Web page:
Construction Spending Dips In May As New Residential Activity Stalls, While Nonresidential Projects Decline For Third Consecutive Month
Fri, 07/01/2022 – 11:15
Construction Association Officials Note that Labor Shortages and Supply Chain Problems are Limiting Construction Capacity, Urge Public Leaders to Support Construction-Focused Programs, End Tariffs
Total construction spending edged down 0.1 percent in May as spending on new houses and apartments stalled, while public and private nonresidential construction slumped, according to an analysis the Associated General Contractors of America released today of federal spending data. Association officials said the construction industry’s capacity to build projects was being limited by workforce shortages and supply chain problems.
“Contractors say demand remains strong for nonresidential projects but they are having trouble both getting materials on time and hiring enough workers,” said Ken Simonson, the association’s chief economist. “The industry’s unemployment rate was down to 3.8 percent in May, a sign of how scarce experienced workers are.”
Construction spending, not adjusted for inflation, totaled $1.78 trillion at a seasonally adjusted annual rate in May, 0.1 percent below the upwardly revised April rate and 9.7 percent higher than in May 2021. Private nonresidential construction spending declined for the third month in a row, slipping 0.4 percent from April, although the May rate was 3.7 percent higher than in May 2021. Public construction spending decreased for the second-straight month, falling 0.8 percent from April and 2.7 percent from the year-ago rate.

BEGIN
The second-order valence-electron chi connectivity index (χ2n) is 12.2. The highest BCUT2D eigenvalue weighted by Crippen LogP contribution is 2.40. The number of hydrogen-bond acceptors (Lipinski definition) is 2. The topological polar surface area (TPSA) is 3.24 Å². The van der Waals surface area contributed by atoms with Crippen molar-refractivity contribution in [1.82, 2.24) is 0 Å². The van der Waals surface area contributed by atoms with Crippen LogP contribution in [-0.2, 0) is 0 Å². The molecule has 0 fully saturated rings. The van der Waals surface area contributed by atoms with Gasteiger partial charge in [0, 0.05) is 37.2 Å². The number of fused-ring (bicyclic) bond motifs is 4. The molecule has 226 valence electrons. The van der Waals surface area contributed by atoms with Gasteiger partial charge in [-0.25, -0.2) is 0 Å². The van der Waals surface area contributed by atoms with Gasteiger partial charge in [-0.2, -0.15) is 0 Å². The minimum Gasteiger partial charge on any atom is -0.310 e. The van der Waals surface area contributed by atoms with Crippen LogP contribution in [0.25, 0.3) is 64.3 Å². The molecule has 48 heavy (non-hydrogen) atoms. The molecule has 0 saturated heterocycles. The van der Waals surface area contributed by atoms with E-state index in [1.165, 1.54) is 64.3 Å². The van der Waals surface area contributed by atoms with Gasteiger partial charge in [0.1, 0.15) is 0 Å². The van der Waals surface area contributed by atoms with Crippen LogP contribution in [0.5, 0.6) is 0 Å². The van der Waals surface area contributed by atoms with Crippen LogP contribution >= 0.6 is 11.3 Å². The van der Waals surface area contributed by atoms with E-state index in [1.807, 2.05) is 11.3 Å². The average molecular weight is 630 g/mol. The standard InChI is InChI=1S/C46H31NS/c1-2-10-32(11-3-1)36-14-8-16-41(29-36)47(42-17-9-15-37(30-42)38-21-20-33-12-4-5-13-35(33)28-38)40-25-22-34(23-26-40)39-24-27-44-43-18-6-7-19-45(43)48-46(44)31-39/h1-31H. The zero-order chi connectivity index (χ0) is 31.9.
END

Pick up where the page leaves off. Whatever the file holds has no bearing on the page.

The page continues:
Residential spending rose 0.2 percent for the month but the gains were limited to improvements to owner-occupied housing. New single- and multifamily spending were each virtually unchanged from April.
The downturn in nonresidential construction spending was widespread. The largest segment, power—comprising electric, oil, and gas projects—slipped 1.0 percent in May. Spending on commercial construction—warehouse, retail, and farm projects—declined 0.9 percent. Educational construction spending decreased 0.5 percent. Among the five largest segments, only manufacturing construction increased, by 1.2 percent, as work began or continued on numerous large factory projects.
Association officials said that contractors are having to slow schedules and even turn down work because of challenges they are having finding workers and procuring materials needed for projects. They urged federal, state and local leaders to boost funding for and to support new education and training programs that expose future workers to construction skills and opportunities. And they urged the Biden administration to remove tariffs and explore other ways to ease supply chain challenges.
“Contractors have the work, but they don’t have enough workers or materials to keep pace with strong demand for construction in many parts of the country,” said Stephen E. Sandherr, the association’s chief executive officer. “Exposing more people to the opportunities and benefits of working in construction and fixing the supply chain will boost construction activity and employment in much of the country.”